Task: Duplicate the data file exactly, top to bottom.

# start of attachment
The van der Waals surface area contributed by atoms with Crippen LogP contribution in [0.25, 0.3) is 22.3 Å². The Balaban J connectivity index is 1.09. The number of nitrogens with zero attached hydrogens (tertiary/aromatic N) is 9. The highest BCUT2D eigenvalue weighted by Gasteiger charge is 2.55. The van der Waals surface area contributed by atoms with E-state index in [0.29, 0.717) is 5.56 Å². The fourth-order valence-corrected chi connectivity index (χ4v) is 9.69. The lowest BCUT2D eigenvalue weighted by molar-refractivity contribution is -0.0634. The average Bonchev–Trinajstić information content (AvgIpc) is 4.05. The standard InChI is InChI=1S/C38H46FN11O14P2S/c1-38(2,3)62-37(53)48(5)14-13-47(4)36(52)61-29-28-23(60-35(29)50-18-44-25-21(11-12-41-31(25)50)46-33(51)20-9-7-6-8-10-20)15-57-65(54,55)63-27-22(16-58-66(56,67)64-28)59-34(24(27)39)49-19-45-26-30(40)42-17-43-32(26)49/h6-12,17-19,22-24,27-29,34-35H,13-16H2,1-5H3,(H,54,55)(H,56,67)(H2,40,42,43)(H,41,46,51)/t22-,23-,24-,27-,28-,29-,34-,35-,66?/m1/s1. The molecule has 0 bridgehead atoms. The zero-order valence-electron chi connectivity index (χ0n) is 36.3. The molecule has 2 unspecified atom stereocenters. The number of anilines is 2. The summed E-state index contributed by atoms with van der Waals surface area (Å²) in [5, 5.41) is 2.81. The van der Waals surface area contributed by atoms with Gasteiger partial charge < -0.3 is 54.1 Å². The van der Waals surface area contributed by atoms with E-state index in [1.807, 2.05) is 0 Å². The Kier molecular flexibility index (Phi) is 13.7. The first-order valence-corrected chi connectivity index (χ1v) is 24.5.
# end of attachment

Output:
The van der Waals surface area contributed by atoms with Crippen LogP contribution in [0.25, 0.3) is 22.3 Å². The Balaban J connectivity index is 1.09. The number of nitrogens with zero attached hydrogens (tertiary/aromatic N) is 9. The highest BCUT2D eigenvalue weighted by Gasteiger charge is 2.55. The van der Waals surface area contributed by atoms with E-state index in [0.29, 0.717) is 5.56 Å². The fourth-order valence-corrected chi connectivity index (χ4v) is 9.69. The lowest BCUT2D eigenvalue weighted by molar-refractivity contribution is -0.0634. The average Bonchev–Trinajstić information content (AvgIpc) is 4.05. The standard InChI is InChI=1S/C38H46FN11O14P2S/c1-38(2,3)62-37(53)48(5)14-13-47(4)36(52)61-29-28-23(60-35(29)50-18-44-25-21(11-12-41-31(25)50)46-33(51)20-9-7-6-8-10-20)15-57-65(54,55)63-27-22(16-58-66(56,67)64-28)59-34(24(27)39)49-19-45-26-30(40)42-17-43-32(26)49/h6-12,17-19,22-24,27-29,34-35H,13-16H2,1-5H3,(H,54,55)(H,56,67)(H2,40,42,43)(H,41,46,51)/t22-,23-,24-,27-,28-,29-,34-,35-,66?/m1/s1. The molecule has 0 bridgehead atoms. The zero-order valence-electron chi connectivity index (χ0n) is 36.3. The molecule has 2 unspecified atom stereocenters. The number of anilines is 2. The summed E-state index contributed by atoms with van der Waals surface area (Å²) in [5, 5.41) is 2.81. The van der Waals surface area contributed by atoms with Gasteiger partial charge < -0.3 is 54.1 Å². The van der Waals surface area contributed by atoms with E-state index in [1.807, 2.05) is 0 Å². The Kier molecular flexibility index (Phi) is 13.7. The first-order valence-corrected chi connectivity index (χ1v) is 24.5.